Site: www.prnewswire.co.uk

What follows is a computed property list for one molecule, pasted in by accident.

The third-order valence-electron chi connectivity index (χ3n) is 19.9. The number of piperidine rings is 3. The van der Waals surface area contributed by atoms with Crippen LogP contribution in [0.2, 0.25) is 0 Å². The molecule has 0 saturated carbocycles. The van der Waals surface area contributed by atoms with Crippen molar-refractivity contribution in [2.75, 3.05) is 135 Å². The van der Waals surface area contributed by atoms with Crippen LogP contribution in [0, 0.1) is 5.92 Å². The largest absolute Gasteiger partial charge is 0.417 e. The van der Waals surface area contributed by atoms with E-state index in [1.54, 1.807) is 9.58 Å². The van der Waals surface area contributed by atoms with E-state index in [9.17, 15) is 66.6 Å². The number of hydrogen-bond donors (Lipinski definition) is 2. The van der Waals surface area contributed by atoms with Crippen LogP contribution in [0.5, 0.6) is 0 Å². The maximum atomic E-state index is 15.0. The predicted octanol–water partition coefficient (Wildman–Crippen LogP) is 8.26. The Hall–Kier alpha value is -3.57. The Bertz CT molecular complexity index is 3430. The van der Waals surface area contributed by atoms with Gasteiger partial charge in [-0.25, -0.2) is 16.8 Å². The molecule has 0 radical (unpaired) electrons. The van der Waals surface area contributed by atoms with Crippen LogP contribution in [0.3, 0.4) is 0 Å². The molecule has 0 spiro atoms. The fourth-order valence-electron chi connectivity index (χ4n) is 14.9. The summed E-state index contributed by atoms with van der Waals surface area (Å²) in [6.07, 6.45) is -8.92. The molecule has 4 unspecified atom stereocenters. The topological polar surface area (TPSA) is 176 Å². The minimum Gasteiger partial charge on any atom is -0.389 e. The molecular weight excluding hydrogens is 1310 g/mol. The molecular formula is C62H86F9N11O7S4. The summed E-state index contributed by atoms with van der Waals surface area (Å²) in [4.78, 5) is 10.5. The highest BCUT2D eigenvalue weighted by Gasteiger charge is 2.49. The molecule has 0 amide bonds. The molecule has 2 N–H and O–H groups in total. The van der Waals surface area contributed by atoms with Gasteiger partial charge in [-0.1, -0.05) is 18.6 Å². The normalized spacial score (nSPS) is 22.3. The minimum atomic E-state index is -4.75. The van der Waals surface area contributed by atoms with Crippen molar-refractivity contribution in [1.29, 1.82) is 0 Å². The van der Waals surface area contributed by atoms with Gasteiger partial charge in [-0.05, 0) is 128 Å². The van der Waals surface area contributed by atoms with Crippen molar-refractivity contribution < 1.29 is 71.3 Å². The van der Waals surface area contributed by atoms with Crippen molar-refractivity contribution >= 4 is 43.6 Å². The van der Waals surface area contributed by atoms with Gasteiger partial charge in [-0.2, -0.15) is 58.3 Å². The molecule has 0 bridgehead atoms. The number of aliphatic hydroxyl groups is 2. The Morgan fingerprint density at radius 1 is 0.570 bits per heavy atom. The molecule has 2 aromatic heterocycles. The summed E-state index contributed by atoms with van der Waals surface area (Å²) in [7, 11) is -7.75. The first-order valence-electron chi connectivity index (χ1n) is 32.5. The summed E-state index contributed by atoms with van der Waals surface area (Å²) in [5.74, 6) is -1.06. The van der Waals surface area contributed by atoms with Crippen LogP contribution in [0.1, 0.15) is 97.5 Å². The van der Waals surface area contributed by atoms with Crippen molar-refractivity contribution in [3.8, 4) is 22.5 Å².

L'exposition « Exploring Matter » débutera en février 2017 au musée Nobel de Dubaï et sera proposée, sur Viveport, comme une application RV gratuite STOCKHOLM, 12 décembre 2016 /PRNewswire/ -- Alors que se déroulent, en pleine semaine Nobel, les cérémonies de remise des prix Nobel, HTC Corporation et le musée Nobel ont annoncé un partenariat pour créer la première expérience de réalité virtuelle (RV) visant à exposer les contributions des lauréats du prix Nobel. L'expérience de réalité virtuelle « Exploring Matter » (Exploration de la matière) emmène les visiteurs dans un voyage à travers le temps et l'espace et leur permet de revivre, grâce à la RV, les découvertes de certains des plus grands cosmologistes et physiciens. Le musée Nobel et HTC Vive sont en train de développer une application de réalité virtuelle pour l'exposition RV de Vive qui débutera au musée Nobel des expositions de Dubaï en février 2017. L'exposition RV se rendra également au musée Nobel de Stockholm, et sera distribuée gratuitement dans le monde entier sur Viveport, la boutique des applications RV de HTC. « Le musée Nobel est ravi de s'associer avec HTC pour développer une expérience RV autour du prix Nobel de physique », a déclaré le Dr Olov Amelin, directeur du musée Nobel. Le prix Nobel est une institution entièrement axée sur la reconnaissance des contributions majeures au progrès de l'humanité. Les lauréats des Prix Nobel figurent parmi ceux qui ont fait progresser notre connaissance de l'univers. Les plus prestigieux de ces lauréats ont été ceux qui ont reçu des prix Nobel de physique et de sciences de l'espace et dont les découvertes sont à l'origine du Big Bang, des aurores boréales, du processus de fusion du soleil, des ondes gravitationnelles et des ondes radio. L'expérience en cours d'élaboration pour Vive explorera ces cinq domaines et proposera au public une visite virtuelle de l'espace et du temps. « Nous sommes ravis de travailler en partenariat avec le musée Nobel qui rejoint l'écosystème de la réalité virtuelle, en misant sur la capacité de la RV pour créer des expériences mémorables et durables », a ajouté Rikard Steiber, président de Viveport et vice-président de la RV chez HTC. « Nous croyons que les mystères de l'espace et de la physique s'expliquent le mieux quand on présente, par le biais de la RV, les avancées révolutionnaires réalisées par les lauréats des prix Nobel. La RV vous plonge au cœur du Big Bang, et vous permet d'admirer de près les aurores boréales ». Le partenariat avec le musée Nobel est la plus récente initiative prise par HTC Vive dans son effort d'intégrer la RV aux domaines de l'art, de l'éducation et de la culture. HTC a récemment collaboré avec TIME-LIFE pour développer « Remembering Pearl Harbor », un parcours RV commémorant le 75e anniversaire de l'attaque avec des expositions à l'Intrepid Sea, Air and Space Museum de New York et au Newseum de Washington DC. Le mois dernier, Vive a collaboré avec la Royal Academy of Arts de Londres pour lancer une première mondiale : une exposition d'art imprimé 3D en RV. HTC a également établi un partenariat autour d'un nouveau centre RV qui sera inauguré cette année à La Geode, une aile de la Cité des sciences et de l'industrie de Paris. HTC et le logo HTC sont des marques commerciales de HTC Corporation. Tous les autres noms de sociétés et de produits mentionnés dans ce communiqué peuvent être des marques commerciales de leurs propriétaires respectifs.